Cramer: Disney's movie 'hit machine' delivers the best consumer product aside from Apple

  • Disney Chairman and CEO Bob Iger deserves praise for the company's string of successful blockbuster films, CNBC's Jim Cramer says.
  • "The hit machine is better than any other consumer product that I've seen other than Apple," Cramer argues.

Disney Chairman and CEO Bob Iger deserves praise for the company's string of successful blockbuster films that crushed expectations and helped drive revenue, CNBC's Jim Cramer said Wednesday.

The Dow component "is a hit machine," Cramer said on "Squawk on the Street," adding that other entertainment businesses haven't been as successful in repeatedly producing big hit movies.

"Bob Iger is not only not getting enough credit for this hit machine but the hit machine is better than any other consumer product that I've seen other than Apple," argued Cramer, whose charitable trust owns shares of Apple. "It literally is like an iPhone 6, iPhone 7, iPhone 8."

Disney, after-the-bell Tuesday, reported quarterly earnings that topped Wall Street expectations. Revenue also beat forecasts, with strong results for the media and networks, parks and resorts, and movie studio units.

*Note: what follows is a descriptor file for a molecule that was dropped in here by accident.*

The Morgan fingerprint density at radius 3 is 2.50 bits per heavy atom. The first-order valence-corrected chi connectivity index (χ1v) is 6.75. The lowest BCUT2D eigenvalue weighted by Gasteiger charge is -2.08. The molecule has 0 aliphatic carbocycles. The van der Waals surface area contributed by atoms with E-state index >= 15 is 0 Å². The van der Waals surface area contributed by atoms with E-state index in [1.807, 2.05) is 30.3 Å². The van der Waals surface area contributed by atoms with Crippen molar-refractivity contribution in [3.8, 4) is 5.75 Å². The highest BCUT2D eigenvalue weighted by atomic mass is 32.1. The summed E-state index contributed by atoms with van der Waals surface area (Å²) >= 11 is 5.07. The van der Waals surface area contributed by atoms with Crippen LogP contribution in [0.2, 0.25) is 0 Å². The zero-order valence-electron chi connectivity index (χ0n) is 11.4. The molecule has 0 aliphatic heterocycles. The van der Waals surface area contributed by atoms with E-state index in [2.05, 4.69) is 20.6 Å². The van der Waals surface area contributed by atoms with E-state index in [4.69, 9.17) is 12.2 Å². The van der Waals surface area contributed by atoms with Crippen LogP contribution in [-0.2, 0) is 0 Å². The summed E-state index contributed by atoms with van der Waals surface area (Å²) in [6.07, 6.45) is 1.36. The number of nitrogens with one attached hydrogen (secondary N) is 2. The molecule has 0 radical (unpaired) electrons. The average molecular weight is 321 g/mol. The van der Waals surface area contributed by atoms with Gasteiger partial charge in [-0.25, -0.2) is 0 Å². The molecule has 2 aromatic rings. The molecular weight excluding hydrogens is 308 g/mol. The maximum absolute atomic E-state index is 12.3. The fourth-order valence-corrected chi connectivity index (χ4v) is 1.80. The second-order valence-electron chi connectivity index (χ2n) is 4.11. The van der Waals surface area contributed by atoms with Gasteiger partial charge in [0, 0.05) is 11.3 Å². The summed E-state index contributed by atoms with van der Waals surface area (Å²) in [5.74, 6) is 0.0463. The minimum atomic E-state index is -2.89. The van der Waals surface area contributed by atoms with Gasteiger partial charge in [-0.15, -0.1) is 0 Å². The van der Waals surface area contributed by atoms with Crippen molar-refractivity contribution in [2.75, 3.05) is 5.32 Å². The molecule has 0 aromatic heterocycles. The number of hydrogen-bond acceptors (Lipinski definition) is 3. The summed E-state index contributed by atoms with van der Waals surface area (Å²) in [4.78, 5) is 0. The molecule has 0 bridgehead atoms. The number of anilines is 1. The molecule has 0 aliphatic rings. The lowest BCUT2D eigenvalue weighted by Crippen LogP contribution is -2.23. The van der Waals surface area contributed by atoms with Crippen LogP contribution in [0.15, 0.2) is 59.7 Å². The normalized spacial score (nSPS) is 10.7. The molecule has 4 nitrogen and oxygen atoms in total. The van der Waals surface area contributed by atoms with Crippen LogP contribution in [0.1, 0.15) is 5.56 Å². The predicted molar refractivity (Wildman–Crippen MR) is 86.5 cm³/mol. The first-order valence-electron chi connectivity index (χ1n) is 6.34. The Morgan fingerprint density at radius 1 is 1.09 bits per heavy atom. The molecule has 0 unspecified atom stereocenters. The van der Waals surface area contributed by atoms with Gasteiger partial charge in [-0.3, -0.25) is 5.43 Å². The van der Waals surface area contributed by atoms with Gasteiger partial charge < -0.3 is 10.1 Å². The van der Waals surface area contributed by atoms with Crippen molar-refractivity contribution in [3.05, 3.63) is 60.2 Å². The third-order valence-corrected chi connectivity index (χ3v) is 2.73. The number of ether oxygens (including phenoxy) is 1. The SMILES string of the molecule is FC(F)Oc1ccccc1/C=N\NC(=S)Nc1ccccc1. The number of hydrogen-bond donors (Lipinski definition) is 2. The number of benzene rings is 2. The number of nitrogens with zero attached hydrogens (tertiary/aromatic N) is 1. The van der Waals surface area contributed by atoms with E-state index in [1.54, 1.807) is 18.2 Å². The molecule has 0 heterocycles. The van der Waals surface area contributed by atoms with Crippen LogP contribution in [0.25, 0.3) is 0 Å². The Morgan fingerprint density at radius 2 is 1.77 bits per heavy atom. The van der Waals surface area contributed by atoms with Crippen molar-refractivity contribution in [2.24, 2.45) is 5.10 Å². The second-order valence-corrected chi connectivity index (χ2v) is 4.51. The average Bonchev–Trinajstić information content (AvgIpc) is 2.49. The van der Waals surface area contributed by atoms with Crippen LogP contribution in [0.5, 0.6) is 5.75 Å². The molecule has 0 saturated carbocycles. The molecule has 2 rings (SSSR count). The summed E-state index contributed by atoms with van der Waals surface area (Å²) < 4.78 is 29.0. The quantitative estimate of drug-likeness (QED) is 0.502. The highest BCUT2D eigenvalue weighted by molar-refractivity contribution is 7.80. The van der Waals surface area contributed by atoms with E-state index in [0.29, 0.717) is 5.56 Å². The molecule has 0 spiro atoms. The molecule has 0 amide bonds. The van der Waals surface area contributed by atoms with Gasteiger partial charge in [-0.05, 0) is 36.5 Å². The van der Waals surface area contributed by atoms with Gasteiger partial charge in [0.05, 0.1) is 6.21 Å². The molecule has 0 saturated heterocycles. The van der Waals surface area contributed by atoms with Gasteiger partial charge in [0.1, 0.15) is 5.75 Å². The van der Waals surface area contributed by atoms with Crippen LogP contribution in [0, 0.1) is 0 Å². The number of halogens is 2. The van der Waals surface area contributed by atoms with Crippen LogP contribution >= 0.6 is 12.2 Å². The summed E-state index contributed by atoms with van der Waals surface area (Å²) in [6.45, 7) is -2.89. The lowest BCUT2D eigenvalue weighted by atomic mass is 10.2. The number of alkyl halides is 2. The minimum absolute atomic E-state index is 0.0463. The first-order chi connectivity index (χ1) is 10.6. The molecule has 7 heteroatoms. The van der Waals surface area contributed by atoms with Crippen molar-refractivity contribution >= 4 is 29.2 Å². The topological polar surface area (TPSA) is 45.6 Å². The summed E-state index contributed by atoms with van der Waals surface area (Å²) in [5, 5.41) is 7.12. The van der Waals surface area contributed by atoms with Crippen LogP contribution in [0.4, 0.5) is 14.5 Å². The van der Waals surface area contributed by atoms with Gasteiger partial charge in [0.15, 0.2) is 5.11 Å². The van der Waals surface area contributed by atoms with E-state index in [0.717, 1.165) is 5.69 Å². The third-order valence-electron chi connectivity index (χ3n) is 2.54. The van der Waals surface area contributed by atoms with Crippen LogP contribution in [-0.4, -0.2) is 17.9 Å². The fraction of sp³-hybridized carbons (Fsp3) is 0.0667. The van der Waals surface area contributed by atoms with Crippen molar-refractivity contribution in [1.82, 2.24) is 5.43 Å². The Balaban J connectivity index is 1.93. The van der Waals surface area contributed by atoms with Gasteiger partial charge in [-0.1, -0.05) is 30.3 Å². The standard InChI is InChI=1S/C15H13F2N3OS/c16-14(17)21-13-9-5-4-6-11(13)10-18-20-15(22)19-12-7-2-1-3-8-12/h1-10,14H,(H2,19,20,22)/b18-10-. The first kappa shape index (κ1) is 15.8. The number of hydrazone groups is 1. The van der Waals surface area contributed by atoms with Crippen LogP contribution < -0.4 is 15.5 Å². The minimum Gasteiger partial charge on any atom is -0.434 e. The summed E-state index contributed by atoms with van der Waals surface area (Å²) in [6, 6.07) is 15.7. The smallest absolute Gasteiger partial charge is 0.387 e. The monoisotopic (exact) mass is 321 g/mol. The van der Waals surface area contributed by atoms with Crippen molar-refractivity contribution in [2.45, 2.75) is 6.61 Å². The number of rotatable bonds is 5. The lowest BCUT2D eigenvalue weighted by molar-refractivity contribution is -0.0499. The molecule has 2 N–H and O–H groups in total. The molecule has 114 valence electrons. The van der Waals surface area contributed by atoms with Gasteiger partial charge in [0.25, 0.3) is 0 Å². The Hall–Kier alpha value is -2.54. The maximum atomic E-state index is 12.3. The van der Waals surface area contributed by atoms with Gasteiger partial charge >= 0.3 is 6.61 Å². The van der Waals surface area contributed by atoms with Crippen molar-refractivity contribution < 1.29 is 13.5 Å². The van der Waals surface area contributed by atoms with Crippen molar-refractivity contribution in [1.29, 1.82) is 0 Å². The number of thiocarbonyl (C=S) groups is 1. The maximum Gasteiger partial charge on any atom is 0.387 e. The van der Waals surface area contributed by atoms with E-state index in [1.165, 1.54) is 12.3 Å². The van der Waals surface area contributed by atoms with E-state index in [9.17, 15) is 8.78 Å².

Bob Iger, Chairman and Chief Executive Officer of The Walt Disney Company.
VCG | Getty Images
Bob Iger, Chairman and Chief Executive Officer of The Walt Disney Company.

Marvel's "Black Panther" helped drive growth in Disney's studio entertainment business that saw 21 percent year-over-year revenue growth. Iger told analysts late Tuesday Disney "delivered nine of the top 10 biggest domestic box office openings of all time; all of them released within the last six years."

Cramer, host of "Mad Money," was impressed by that statistic. "No company has the ability to produce something every single quarter."

"All the companies that make movies have always to say, 'Look, it's not episodic. We can make movies every quarter that are big hits,'" Cramer continued. "And it's always been wrong."

The latest Disney earnings report comes after news that its mega-deal to acquire most of Twenty-First Century Fox's assets might see a rival bid. Sources told CNBC on Monday Comcast is preparing to make an offer in mid-June, if the U.S. government approves AT&T's proposed acquisition of Time Warner.

Disney shares were under pressure in early Wednesday trading on concern the company might have to pay more for those Fox assets now that Comcast is interested.

— Disclosure: Comcast is the owner of NBCUniversal, parent company of CNBC and CNBC.com.

Sign Up for Our Newsletter Morning Squawk

CNBC's before the bell news roundup
Get this delivered to your inbox, and more info about about our products and services.
By signing up for newsletters, you are agreeing to our Terms of Use and Privacy Policy.